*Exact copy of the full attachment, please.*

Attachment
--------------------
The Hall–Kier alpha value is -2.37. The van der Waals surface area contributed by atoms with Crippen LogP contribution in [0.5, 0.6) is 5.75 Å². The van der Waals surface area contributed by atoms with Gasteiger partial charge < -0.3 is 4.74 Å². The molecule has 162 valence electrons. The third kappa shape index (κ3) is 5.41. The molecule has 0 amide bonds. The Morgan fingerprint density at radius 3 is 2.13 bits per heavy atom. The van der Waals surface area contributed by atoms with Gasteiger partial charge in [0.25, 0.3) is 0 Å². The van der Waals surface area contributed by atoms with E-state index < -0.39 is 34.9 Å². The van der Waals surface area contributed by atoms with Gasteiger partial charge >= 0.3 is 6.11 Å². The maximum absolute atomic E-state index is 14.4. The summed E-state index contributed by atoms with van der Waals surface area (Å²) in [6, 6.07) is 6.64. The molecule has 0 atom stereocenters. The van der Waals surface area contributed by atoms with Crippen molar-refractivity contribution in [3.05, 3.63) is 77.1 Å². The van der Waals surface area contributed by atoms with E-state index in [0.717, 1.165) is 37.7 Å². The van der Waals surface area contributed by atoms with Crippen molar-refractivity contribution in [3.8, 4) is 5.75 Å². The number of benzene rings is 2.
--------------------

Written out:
The Hall–Kier alpha value is -2.37. The van der Waals surface area contributed by atoms with Crippen LogP contribution in [0.5, 0.6) is 5.75 Å². The van der Waals surface area contributed by atoms with Gasteiger partial charge < -0.3 is 4.74 Å². The molecule has 162 valence electrons. The third kappa shape index (κ3) is 5.41. The molecule has 0 amide bonds. The Morgan fingerprint density at radius 3 is 2.13 bits per heavy atom. The van der Waals surface area contributed by atoms with Gasteiger partial charge in [0.25, 0.3) is 0 Å². The van der Waals surface area contributed by atoms with E-state index < -0.39 is 34.9 Å². The van der Waals surface area contributed by atoms with Gasteiger partial charge >= 0.3 is 6.11 Å². The maximum absolute atomic E-state index is 14.4. The summed E-state index contributed by atoms with van der Waals surface area (Å²) in [6, 6.07) is 6.64. The molecule has 0 atom stereocenters. The van der Waals surface area contributed by atoms with Crippen molar-refractivity contribution in [3.05, 3.63) is 77.1 Å². The van der Waals surface area contributed by atoms with E-state index in [0.717, 1.165) is 37.7 Å². The van der Waals surface area contributed by atoms with Crippen molar-refractivity contribution in [3.8, 4) is 5.75 Å². The number of benzene rings is 2.